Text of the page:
Local street vendor Hijinio Camacho, El Elotero, will not be returning to the UC Santa Barbara campus to sell his famous elotes during Winter Quarter because he cannot afford the high insurance costs required of on campus vendors.

Due to expensive insurance required by the university, Hijinio Camacho has decided not to sell on campus, but instead keep
his business contained to I.V. He hopes to later open a permanent location, but for now frequents street corners in Isla Vista. Stephan Manga/Daily Nexus

Camacho needs to provide proof of insurance to resume selling on campus, according to the Office of Student Life (OSL). OSL has recommended an insurance provider and has contacted Camacho to ask about his progress towards meeting the school’s requirements.

The insurance required by the university needs to cover up to $2 million in liability, which is a monthly payment Camacho says he cannot afford.

Days before Fall Quarter began, Camacho learned that he and other off-campus vendors would no longer be allowed to sell on campus because the vendors’ sales violate Environmental Health and Safety policies regarding vendors unaffiliated with the university.

OSL later clarified the requirements needed for off-campus vendors to sell on campus. Camacho explained, however, that he would not be returning to the campus because the costs of the required permits and insurance would outweigh the benefits of selling one day of the month or even one day out of the week.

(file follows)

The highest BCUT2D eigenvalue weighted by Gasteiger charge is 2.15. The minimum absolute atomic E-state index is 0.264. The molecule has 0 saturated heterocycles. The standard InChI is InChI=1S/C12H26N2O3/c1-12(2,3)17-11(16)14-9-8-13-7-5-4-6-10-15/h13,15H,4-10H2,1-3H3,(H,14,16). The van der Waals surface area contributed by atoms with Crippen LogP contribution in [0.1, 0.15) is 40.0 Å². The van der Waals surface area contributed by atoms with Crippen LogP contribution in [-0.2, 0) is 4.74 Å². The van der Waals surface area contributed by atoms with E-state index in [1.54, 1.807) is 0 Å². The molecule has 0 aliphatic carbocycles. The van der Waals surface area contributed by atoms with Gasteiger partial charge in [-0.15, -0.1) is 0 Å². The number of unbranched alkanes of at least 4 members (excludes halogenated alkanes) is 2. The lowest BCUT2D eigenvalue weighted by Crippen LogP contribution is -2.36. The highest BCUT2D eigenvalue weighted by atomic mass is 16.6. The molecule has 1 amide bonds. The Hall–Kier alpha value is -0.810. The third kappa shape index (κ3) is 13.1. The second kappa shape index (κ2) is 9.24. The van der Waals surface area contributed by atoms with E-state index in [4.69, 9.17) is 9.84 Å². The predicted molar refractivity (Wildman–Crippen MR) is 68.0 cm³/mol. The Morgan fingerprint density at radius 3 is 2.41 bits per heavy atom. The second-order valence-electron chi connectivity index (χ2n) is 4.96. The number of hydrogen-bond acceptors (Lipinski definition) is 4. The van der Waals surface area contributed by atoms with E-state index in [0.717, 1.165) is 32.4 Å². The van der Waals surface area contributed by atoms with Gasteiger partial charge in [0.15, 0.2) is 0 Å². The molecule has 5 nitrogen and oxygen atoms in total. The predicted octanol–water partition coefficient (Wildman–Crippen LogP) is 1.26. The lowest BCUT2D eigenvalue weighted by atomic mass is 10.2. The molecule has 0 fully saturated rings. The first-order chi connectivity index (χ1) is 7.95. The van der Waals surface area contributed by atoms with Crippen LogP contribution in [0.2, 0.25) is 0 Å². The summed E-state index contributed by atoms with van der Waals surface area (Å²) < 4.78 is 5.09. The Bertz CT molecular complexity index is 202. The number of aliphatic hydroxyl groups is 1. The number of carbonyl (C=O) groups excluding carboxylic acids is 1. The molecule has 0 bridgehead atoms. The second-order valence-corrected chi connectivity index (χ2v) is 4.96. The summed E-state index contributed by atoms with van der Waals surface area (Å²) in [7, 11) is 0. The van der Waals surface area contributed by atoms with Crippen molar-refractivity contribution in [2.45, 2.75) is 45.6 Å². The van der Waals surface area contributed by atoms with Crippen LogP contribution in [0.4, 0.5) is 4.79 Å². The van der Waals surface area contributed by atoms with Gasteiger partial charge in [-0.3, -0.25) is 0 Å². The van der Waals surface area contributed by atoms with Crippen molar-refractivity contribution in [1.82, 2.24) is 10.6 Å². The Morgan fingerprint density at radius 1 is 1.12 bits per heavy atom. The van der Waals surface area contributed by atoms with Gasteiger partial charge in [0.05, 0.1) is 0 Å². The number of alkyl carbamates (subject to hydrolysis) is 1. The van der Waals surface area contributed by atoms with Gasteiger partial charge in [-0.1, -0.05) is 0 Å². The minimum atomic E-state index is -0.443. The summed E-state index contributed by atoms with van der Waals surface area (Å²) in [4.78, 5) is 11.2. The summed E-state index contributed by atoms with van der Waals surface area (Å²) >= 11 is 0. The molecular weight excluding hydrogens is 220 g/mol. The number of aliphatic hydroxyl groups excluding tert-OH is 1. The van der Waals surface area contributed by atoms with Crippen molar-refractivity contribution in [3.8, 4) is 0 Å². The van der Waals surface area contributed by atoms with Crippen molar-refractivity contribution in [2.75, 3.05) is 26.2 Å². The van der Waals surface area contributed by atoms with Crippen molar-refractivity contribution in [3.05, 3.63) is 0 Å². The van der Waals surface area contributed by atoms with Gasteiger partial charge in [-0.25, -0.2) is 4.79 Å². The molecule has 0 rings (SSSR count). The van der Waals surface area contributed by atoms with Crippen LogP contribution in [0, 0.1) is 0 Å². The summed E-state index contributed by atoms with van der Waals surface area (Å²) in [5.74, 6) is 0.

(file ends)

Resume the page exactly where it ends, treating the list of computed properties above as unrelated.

Camacho sold in Isla Vista throughout Fall Quarter, even while Santa Barbara was under “hazardous” air quality due to the Thomas Fire during December.

Cuando tengo contracto con los estudiantes tengo que venir, sea lluvia o calor.

“When I have a contract with the students, I have an obligation to come, rain or shine,” Camacho said.

Camacho situates his canopy on Pardall Road and alternates between Isla Vista street corners, where the traffic provides more opportunity for sales.

Stephan Manga/Daily Nexus

Camacho’s business is currently registered as a business within California, and he is in the process of finalizing the permits that would allow him to sell on Pardall Road.

County regulations require temporary food facilities to provide a cleaning station, use only prepackaged foods and clearly display permits and other paperwork. Camacho’s business meets all these requirements, and he has also been assigned a county inspector he can contact if there is a problem regarding his sales.

Camacho will still participate in fundraisers with campus organizations in Isla Vista, he said. The organizations still earn 15 percent of the sales as they did when fundraising events were held on campus. Most fundraising events run from 10 a.m. to 5 p.m., allowing a wide window for profit.

Camacho held his last fundraising event of Fall Quarter with Hermanas Unidas on Dec. 7 while ash was falling from the sky.

Approximately eight additional fundraising events occurred during the first week of December. There were fundraising events every day except on Fridays between Nov. 27 and Dec. 7, Camacho said.

Camacho also expressed interest in expanding his business and clientele. He said he hopes to expand his fundraising services to student organizations from other campuses. He is also working towards a permanent location in I.V. for his business, Camacho Fruits.

Eso es mi meta, trabajar con los estudiantes para que tengan un ingreso. Esto no es para mi.”

“That is my goal, to work with the students so that they have an income. I’m not doing this for myself,” said Camacho.

A version of this article appeared on p.3 of the Jan. 18 print edition of the Daily Nexus.